The first pilot project is located in Vidarbha, which has the dubious distinction of being the “farmer suicide capital” of India. Here, abutting the large reservoir of the Ghosikurd Dam and the 189 sq. km (73 sq. miles) Umred-Pauni-Karhandla Wildlife Sanctuary (UPKWS), is a parcel of land that local farmers have rewilded under the guidance of the sanctuary during the past five years (Sanctuary Asia 2016a). We now propose to involve the villages of Rajoli and Pandhargota, abutting Gothangaon. By all indications, this initiative should fructify within the next 18 months or so to create a contiguous COCOON Conservancy of roughly 500 acres (202 ha) next to the biodiverse UPKWS hinterland.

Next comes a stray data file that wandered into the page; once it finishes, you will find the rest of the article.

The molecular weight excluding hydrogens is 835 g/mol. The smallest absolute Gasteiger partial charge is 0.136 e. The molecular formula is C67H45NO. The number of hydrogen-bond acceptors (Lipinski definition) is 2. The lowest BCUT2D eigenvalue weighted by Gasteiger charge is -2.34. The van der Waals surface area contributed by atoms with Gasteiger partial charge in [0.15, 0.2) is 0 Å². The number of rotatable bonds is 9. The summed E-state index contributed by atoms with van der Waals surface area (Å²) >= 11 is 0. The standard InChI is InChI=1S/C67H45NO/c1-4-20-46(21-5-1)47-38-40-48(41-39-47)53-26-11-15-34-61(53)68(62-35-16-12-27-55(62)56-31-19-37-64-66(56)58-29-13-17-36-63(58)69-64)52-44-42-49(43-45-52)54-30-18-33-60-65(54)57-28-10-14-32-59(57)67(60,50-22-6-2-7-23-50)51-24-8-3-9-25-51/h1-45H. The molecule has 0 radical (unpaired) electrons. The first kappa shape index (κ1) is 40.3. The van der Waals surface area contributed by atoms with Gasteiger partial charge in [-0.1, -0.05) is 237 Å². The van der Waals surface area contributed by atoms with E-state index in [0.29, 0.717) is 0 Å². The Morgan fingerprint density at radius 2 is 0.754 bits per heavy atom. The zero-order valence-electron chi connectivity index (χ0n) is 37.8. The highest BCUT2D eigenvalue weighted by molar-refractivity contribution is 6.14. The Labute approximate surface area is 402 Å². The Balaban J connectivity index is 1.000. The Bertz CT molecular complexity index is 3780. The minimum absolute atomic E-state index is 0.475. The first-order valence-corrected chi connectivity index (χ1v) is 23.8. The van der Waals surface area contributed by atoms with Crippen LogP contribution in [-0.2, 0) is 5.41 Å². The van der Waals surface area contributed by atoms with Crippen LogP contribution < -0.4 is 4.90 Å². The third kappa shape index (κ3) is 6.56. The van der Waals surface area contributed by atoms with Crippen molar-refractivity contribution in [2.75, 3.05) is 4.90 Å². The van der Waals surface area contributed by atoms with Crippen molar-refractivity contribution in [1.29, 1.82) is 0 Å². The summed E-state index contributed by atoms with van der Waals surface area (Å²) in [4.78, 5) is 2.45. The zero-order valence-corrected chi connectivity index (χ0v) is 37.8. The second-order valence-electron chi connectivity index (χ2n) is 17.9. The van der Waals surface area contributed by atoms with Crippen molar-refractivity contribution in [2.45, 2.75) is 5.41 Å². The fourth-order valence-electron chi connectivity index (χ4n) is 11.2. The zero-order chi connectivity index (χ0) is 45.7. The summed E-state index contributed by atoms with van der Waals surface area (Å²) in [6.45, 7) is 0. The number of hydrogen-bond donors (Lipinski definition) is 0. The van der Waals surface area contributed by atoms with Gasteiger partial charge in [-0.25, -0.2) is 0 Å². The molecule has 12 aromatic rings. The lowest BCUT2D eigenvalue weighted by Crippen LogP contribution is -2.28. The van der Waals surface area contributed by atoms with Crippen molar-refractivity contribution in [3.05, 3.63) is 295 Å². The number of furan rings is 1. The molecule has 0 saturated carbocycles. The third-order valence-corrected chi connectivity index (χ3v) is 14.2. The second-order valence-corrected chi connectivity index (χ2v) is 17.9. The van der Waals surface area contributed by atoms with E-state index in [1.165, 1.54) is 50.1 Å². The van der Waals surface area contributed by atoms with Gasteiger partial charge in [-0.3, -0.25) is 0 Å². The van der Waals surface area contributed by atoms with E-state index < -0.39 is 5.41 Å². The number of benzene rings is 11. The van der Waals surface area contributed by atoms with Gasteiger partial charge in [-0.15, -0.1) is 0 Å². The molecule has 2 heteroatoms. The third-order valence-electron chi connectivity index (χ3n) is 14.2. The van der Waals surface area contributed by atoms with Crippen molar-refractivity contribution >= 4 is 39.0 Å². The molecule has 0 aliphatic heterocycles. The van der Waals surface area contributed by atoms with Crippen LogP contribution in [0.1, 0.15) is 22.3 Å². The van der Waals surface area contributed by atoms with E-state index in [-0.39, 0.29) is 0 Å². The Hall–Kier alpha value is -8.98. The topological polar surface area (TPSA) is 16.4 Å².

Figure 1 – A notional map showing the location of water impoundment from Gosekhurd dam, the backwaters, and the adjoining COCOON Conservancy site. Photo courtesy of Sanctuary Nature Foundation.

 

Figure 2 – Farmers’ cooperative assembles at talks in January 2015, with Sanctuary’s Bittu Sahgal (in green), during the setting up of COCOON. Photo courtesy of Sanctuary Nature Foundation.

Where wildlife was once driven away from their marginal farms, today tigers, deer, monkeys, wild pigs, and birds are welcomed as “magnets” that attract paying ecotourists in search of real nature experiences. The Sanctuary Nature Foundation and the COCOON Conservancy form a key part of a wildlife corridor that acts as a staging ground for tigers moving across a landscape that extends over 3,000 sq. km (1,158 The sq. miles). The COCOON pilot itself comprises privately owned land outside the buffer zone of the protected UPKWS forest, which is managed by the Maharashtra State Forest Department.